Alvarez says supporters of the nuclear power industry are underestimating the potential risk. “There is this mindset in the government, amongst public health researchers involved in ascertaining the effects of radiation from nuclear activities, that there’s nothing good to occur if we make certain information public,” he said.
Both Alvarez and Manzurova fear that Japan may now be facing a similar situation following the 9.0 earthquake and resulting tsunami that devastated the island nation’s northeastern shore on March 11. The natural disasters pummeled the Fukushima Daiichi nuclear facility, where reactor cooling systems failed. Populations within a 20-kilometer area surrounding the plant have been evacuated following several hydrogen explosions in the reactors and evidence of radiation leakage. Recently Japan raised the severity of the crisis to Level 7, the same as the Chernobyl disaster.
While the disasters appear to be comparable in the amount of radiation released, how and where it has been released and the structural damage to facilities themselves differ greatly.
“With Fukushima…reactor vessels which hold these radioactive cores have more or less remained intact,” Alvarez said. “There may be cracks or other things which may compromise their integrity, but they don’t have that kind of full-blown release of everything that Chernobyl experienced.
“Having said that, Chernobyl was one reactor; this [Fukushima] is four reactors plus spent fuel pools,” he said. “And the spent fuel pools do not have that extra barrier of steel and concrete to prevent the escape [of radiation].”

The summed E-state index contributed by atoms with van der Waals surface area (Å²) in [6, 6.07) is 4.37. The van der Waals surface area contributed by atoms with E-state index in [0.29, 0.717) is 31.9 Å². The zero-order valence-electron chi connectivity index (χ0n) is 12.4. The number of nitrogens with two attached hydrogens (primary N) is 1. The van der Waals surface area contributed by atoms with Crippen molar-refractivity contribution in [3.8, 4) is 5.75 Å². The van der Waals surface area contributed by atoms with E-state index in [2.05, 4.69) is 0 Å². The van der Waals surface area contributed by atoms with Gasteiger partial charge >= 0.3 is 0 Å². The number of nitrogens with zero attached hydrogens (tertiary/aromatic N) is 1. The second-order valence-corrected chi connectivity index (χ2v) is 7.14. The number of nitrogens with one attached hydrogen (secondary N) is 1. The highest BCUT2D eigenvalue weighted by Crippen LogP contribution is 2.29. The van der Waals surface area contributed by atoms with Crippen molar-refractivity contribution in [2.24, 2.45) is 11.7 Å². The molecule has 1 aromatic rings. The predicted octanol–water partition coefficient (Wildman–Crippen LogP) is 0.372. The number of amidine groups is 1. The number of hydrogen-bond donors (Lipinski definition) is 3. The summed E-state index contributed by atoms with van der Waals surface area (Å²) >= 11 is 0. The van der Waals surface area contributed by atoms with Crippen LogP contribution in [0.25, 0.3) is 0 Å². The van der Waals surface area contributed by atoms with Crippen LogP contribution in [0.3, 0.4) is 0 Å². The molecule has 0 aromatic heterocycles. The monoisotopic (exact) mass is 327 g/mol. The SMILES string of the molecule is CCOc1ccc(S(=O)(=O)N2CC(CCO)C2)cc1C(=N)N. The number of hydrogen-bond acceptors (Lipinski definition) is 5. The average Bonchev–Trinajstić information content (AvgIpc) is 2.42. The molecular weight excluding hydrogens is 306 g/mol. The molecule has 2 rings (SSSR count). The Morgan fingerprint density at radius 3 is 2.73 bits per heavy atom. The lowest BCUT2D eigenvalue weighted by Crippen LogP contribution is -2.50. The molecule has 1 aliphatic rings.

Alvarez says if the Fukushima crisis continues to escalate, it will put many Japanese at risk, particularly women and children.
“Women are twice as sensitive to contracting cancer of the thyroid and breast [from ionizing radiation] than men, and of course, you have the offspring,” Alvarez said. “Exposures during that period [pregnancy] are much more serious than they would be for an adult, and that you’re looking at the probability for raising the risk of childhood cancer and things like that.”
Manzurova witnessed the chilling consequences of radiation exposure to women and children during a routine assignment in Pripyat:
“Next to the operation theatre in the gynecology department, we saw a big can that is usually used in villages to carry milk. I opened the lid of this can and saw that there were fetuses that were from about the 7th to 8th months of pregnancy.”
Manzurova claims that Soviet authorities forced thousands of pregnant women to abort during the evacuations. “There was a secret order by the government that all the pregnant women inside the 30-kilometer exclusion zone were to undergo either a cesarean operation or were to be induced so that they would give birth prematurely,” she said. “Only later the question came to my mind: What happened? Were these small children still alive when they were put into these big cans? It was evident they were forgotten in haste.”
Manzurova hopes the Fukushima nuclear catastrophe will inspire public demand for energy alternatives. She believes that similar accidents will continue to occur unless the industry is held accountable and takes safety precautions much more seriously. Her advice to the people of Japan is to continue monitoring the situation themselves and demand accurate information from their leaders.
“The matter of rescuing is in the hands of the person being rescued. As soon as [the people] recognize the high number of victims in the population and the damage to the environment, then the real cost of the nuclear power industry will be immediately understood for what it is,” she said.